There is no West Virginia caselaw or statute addressing whether a journalist may be deemed to have waived the privilege. Because the privilege is constitutional in nature, it is likely the privilege may never be deemed to have been waived.
The minutes of open meetings are public records and must be made available to the public within a reasonable time after the meeting is held. W. Va. Code § 6-9A-5. Any tape recording made of the meeting also is a public record. Veltri v. Charleston Urban Renewal Authority, supra.
Unlike the federal FOIA, West Virginia's Freedom of Information Act has no provisions for administrative appeals. Since the request for records must be made to the agency's chief executive — "the elected or appointed official charged with administering a public body," W. Va. Code § 29B-1-3(2) — there usually is no practical avenue for informal administrative appeals.
Although technically there is no right to an interlocutory appeal, if a motion to quash a subpoena is denied, the reporter may file a Petition for Writ of Prohibition or a Petition for Writ of Mandamus directly in the West Virginia Supreme Court of Appeals. Although such Petitions are deemed "extraordinary" procedures for relief, the state Supreme Court historically has allowed such Petitions in cases involving a reporter's privilege because the First Amendment constitutional implications. The acceptance of such a Petition acts as an automatic stay of the lower court's ruling.
The reported caselaw, i.e., Hudok v. Henry, is the sole source of the qualified reporter's privilege in West Virginia. There are no court rules, state bar guidelines, or administrative procedures that articulate a reporter's privilege.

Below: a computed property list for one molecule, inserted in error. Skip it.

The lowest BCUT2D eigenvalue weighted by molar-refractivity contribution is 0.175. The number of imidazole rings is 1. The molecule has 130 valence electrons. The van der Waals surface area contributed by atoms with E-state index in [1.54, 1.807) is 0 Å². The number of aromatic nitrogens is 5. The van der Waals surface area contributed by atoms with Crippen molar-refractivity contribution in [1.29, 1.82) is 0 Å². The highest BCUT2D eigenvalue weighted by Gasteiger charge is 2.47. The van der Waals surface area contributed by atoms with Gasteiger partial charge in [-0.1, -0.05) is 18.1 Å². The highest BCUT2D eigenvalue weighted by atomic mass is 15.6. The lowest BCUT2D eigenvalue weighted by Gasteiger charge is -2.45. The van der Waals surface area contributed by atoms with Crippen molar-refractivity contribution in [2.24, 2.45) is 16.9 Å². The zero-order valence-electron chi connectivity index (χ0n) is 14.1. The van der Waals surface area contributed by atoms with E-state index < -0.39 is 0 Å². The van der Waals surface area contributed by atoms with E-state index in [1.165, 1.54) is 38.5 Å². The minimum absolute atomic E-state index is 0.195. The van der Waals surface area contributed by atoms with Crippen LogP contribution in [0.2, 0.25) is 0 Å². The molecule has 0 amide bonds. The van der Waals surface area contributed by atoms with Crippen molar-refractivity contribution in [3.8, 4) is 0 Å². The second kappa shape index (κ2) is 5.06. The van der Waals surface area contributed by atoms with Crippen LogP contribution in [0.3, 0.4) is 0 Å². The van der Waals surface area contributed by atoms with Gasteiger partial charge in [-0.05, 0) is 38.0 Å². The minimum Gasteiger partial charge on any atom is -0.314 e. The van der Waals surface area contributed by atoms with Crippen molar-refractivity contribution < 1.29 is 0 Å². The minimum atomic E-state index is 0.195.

In 1993 the Open Meetings Act was amended to permit the courts to order the governing body to pay the "necessary attorney fees and expenses" of persons bringing suit under the statute if (a) the court entered an order compelling compliance or enjoining noncompliance with the statute, or annulling a decision made in violation of the act; and (b) the court finds the governing body "intentionally violated the provisions" of the statute. W. Va. Code § 6-9A-6(7).
The Open Meetings Act does not require any formal written notice be given before a public agency may go into executive session. Before a regular, special or emergency meeting can be closed, the presiding officer of the governing body must first identify the authorization under the statute for holding an executive session and present the issue to the governing body and to the general public. The governing body must approve of the closure by majority vote. W. Va. Code § 6-9A-4.